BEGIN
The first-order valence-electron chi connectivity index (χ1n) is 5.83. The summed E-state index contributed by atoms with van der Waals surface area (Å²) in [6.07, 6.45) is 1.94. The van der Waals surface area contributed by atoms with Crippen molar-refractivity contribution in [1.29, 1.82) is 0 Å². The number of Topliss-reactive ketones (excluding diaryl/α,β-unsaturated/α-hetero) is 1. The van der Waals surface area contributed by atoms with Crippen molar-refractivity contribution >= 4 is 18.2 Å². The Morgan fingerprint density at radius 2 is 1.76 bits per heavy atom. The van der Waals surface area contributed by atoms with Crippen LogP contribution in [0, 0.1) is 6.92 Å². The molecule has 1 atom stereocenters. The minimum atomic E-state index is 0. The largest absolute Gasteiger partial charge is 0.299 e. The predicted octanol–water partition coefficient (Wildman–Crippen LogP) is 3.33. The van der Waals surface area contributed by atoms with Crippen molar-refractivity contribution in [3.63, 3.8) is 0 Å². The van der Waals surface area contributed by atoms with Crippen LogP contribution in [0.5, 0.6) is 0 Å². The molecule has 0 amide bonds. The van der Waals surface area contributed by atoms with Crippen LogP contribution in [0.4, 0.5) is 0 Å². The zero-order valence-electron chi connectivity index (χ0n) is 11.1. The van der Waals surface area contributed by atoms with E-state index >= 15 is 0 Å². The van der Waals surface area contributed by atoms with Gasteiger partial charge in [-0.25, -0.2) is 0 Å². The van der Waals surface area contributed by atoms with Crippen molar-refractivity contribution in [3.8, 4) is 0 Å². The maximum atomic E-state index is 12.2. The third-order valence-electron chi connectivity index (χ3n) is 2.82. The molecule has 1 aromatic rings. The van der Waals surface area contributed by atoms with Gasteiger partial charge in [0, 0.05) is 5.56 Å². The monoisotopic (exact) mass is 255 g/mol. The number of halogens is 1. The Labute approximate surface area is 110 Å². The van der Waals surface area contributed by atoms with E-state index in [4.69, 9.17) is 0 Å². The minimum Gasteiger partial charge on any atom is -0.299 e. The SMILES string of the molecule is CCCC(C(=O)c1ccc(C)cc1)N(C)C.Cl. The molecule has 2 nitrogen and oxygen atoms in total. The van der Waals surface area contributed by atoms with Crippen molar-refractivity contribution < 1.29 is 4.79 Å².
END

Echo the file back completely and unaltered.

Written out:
The first-order valence-electron chi connectivity index (χ1n) is 5.83. The summed E-state index contributed by atoms with van der Waals surface area (Å²) in [6.07, 6.45) is 1.94. The van der Waals surface area contributed by atoms with Crippen molar-refractivity contribution in [1.29, 1.82) is 0 Å². The number of Topliss-reactive ketones (excluding diaryl/α,β-unsaturated/α-hetero) is 1. The van der Waals surface area contributed by atoms with Crippen molar-refractivity contribution >= 4 is 18.2 Å². The Morgan fingerprint density at radius 2 is 1.76 bits per heavy atom. The van der Waals surface area contributed by atoms with Crippen LogP contribution in [0, 0.1) is 6.92 Å². The molecule has 1 atom stereocenters. The minimum atomic E-state index is 0. The largest absolute Gasteiger partial charge is 0.299 e. The predicted octanol–water partition coefficient (Wildman–Crippen LogP) is 3.33. The van der Waals surface area contributed by atoms with Crippen molar-refractivity contribution in [3.63, 3.8) is 0 Å². The van der Waals surface area contributed by atoms with Crippen LogP contribution in [0.5, 0.6) is 0 Å². The molecule has 0 amide bonds. The van der Waals surface area contributed by atoms with Crippen LogP contribution in [0.4, 0.5) is 0 Å². The zero-order valence-electron chi connectivity index (χ0n) is 11.1. The van der Waals surface area contributed by atoms with E-state index >= 15 is 0 Å². The van der Waals surface area contributed by atoms with Gasteiger partial charge in [-0.25, -0.2) is 0 Å². The van der Waals surface area contributed by atoms with Crippen molar-refractivity contribution in [3.8, 4) is 0 Å². The maximum atomic E-state index is 12.2. The third-order valence-electron chi connectivity index (χ3n) is 2.82. The molecule has 1 aromatic rings. The van der Waals surface area contributed by atoms with Gasteiger partial charge in [0, 0.05) is 5.56 Å². The monoisotopic (exact) mass is 255 g/mol. The number of halogens is 1. The Labute approximate surface area is 110 Å². The van der Waals surface area contributed by atoms with E-state index in [4.69, 9.17) is 0 Å². The minimum Gasteiger partial charge on any atom is -0.299 e. The SMILES string of the molecule is CCCC(C(=O)c1ccc(C)cc1)N(C)C.Cl. The molecule has 2 nitrogen and oxygen atoms in total. The van der Waals surface area contributed by atoms with Crippen molar-refractivity contribution < 1.29 is 4.79 Å².